GST on Imported Services

Starting 1st January 2020, consumers and businesses who buy imported services from overseas suppliers with no establishment in Singapore will have to pay goods and services tax (GST).

This change does not apply to goods purchased online from overseas suppliers. The current GST-free threshold of $400 and below will continue to apply to the goods imported into Singapore (excluding intoxicating liquors and tobacco) via air, post or online shopping.  The Government will review overseas development and monitor the S$400 Low Value Consignment Relief.

As a GST at 7% is imposed on services (other than an exempt supply) procured from a taxable local vendor, an overseas supplier has an unfair 7%-point pricing advantage over the local supplier – all else being equal.  Moreover, the GST rate is set to rise from 7% to 9% between 2021 to 2025.

To level the playing field for local suppliers, Budget 2018 announced that GST will be applied to imported services from suppliers based overseas with no business/fixed establishment here.

The GST will be introduced via:

  1. Reverse Charge (RC)mechanism to tax services imported by GST-registered persons.
  2. Overseas Vendor Registration (OVR) regime to tax digital services (e.g. apps downloading, video, music streaming) imported by non-GST registered persons (including private individuals).

Imported services include accounting, IT, marketing, management, HR, legal, and royalties/licenses.  The above two mechanisms are adopted by Japan, South Korea, Australia, and New Zealand on imported services.

  1. Reverse Charge (RC)

Under the RC regime, the recipient of the services account for GST on the services he/she imports, as if he were the supplier. He/She, in turn, claims input tax, subject to normal input tax recovery rules.  For example, a Singapore subsidiary (Singco) who pays a royalty of S$1.2m to its overseas head office is now required to collect GST of S$84k on behalf of its HO.  Assuming Singco has an input tax recovery rate of 80%, it can in turn, claim input tax of S$67,200on the royalty, netting the Inland Revenue Authority of Singapore (IRAS) at S$16,800.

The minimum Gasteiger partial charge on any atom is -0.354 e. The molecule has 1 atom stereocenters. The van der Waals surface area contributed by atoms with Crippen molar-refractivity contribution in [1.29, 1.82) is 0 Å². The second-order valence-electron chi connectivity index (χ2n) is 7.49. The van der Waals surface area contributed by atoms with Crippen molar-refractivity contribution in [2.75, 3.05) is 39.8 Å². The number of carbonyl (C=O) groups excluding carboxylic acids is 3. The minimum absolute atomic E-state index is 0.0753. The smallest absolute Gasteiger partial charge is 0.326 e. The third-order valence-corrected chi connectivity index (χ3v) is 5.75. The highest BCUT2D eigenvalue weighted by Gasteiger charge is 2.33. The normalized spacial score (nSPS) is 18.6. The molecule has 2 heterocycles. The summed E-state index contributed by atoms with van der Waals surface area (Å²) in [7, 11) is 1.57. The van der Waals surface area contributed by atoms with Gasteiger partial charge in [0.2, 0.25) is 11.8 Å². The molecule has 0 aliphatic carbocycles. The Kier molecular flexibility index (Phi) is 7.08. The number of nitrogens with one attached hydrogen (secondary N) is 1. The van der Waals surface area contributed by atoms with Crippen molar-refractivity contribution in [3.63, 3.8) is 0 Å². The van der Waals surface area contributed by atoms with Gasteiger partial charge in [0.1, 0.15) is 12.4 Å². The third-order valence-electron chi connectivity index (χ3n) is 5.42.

RC does not affect businesses which use imported services and make taxable supplies of goods and services only, i.e.those entitled to full GST input tax/refunds on those services, since the input tax refund will entirely erase the output GST collected on the imported service.

Who is subject to RC

RC is applicable to a GST registered business (i.e. Companies, Partnerships, Sole-Proprietors, Charities and Voluntary Welfare Organisations) or GST groups that uses imported services to make non-taxable supplies of goods and services, i.e. entitled to a partial credit of input tax claims only. 

RC is also applicable to businesses not yet registered for GST but will import services exceeding S$1m in a 12-month period.

Businesses applicable to RC are those that:

  1. Make substantial exempt supplies